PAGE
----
Monday, 8 March 2010

Product review: Jakar Electric Pencil Sharpener

Product: Jakar Electric Pencil Sharpener - Model 5151(V-8)
Summary: a very efficient and effective pencil sharpener which can, with care, be used with coloured pencils. Needs to be fed pure graphite sticks periodically to be kept really happy. It works well with all brands of pencil. I find the oil based brands achieve the best points.
Technical Details:
  • 3.3" x 4.3" x 6.5"
  • big and heavy (for domestic use only) weighs 2.5lb or 1.1kg
Who should buy this?: Dedicated pencil artists and anybody else requiring a sharpener which produces a very sharp point time and time again.
Who should not buy this? Hobby artists who've not yet decided whether or not they want to pursue pencil art - simply because although it's invaluable to the pencil artist, it is also expensive as well. Wait until you've got the pencil bug - and then it's a good investment.
  • features a helical cutter - the best cutter available for getting long needle sharp points
  • the helical cutter blade can be replaced
  • thermal cut out preserves the motor
  • large shavings drawer - easy to access and remove
  • extremely useful for people with hand injuries or arthritis type disabilities as it means there is no need to twist or compress as normally occurs in hand sharpening action
  • safety precaution - it does not operate when the shavings receptacle is removed as this exposes the cutting blades
Think Again?
  • it's very large and heavy and is not easily portable
  • mains-powered hence not as green as hand sharpeners - and you've got no sharpener in a power cut!
  • always manages to cut out just before you you start to sharpen the pencil you need to use right now!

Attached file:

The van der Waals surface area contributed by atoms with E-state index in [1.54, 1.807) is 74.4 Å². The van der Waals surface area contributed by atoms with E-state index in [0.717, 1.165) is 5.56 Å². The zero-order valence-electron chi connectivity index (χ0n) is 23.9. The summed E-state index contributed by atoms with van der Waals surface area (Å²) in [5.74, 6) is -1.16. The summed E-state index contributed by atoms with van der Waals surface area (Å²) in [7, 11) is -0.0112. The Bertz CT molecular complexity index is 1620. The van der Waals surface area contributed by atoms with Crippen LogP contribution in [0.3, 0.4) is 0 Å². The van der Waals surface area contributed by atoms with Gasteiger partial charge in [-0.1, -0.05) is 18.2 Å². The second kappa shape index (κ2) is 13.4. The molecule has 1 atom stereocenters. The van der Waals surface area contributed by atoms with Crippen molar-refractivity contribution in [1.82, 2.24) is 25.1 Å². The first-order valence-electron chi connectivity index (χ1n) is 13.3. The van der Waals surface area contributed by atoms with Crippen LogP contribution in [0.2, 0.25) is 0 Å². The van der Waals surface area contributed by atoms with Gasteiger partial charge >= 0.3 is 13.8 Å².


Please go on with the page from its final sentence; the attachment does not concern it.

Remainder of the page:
• use with care or else you'll be shaving all your pencils away
Manufacturer / Distributor: Jakar Jakar International Ltd Hillside House 2-6 Friern Park London N12 9BX Tel: 0208 445 6376 Fax: 0208 445 2714 Email:
Suppliers: Available from: Artifolk and art fairs and some B&M art shops (but not often found on the hight street)

I bought my very first Jakar electric pencil sharpener in 2004 for £25.99. When I was in hospital having a major operation in 2005, I missed it so much that I asked "he who must not be bored while I sketch" to bring it in so I could carry on drawing through my recovery! The consultant was greatly intrigued!

This sharpener got a real "power user" battering from me over the course of three years and started to have problems no matter how many graphite pencils I fed it!

In 2007 I started to get worried about not being able to find a new one as I very rarely saw it in shops and I was also very concerned about the cost of postage for such a heavy item. So while at the Art Materials Fair at the NEC I took the opportunity to buy two more for £26.95 each. One of these has been battered and I'm now using the second.

What I didn't realise for a long time is it's possible to buy the helical sharpening blades separately. I can find this sharpener for sale on the internet at Artifolk. They also sell the Jakar Spare Cutter Blade for Electric and Large Desktop Sharpeners

How it works

This sharpener has a helical cutter (not a blade cutter). This is much more effective than a blade and produces excellent long needle points on coloured pencils (see right) and the finest wood shavings you've ever seen. The results in part depend on the brand of pencil you are sharpening. My personal view is that the oil based brands (Faber Castell Polychromos and Lyra Rembrandt) achieve the best results in terms of points.

Once you get this sharpener you'll discover an urgent need to sharpen your entire pencil collection as you marvel at the points it can achieve!

You can see mine on the right after my first encounter with this sharpener.

This is also when you discover that it has a thermal cut-out feature. This cuts in (and stops the sharpener)if you start to overload it by sharpening too many pencils one after the other. The sharpener also refuses to sharpen when the shavings box is full.

The box now says it's suitable for use with good quality coloured pencils of up to 8mm thickness whereas previously it used to say it couldn't be used with coloured pencils. It's probably still the case that it always benefits hugely from being fed a stick of graphite on a regular basis. This cleans and lubricates the cutter area which can get clogged up with waxy pencils.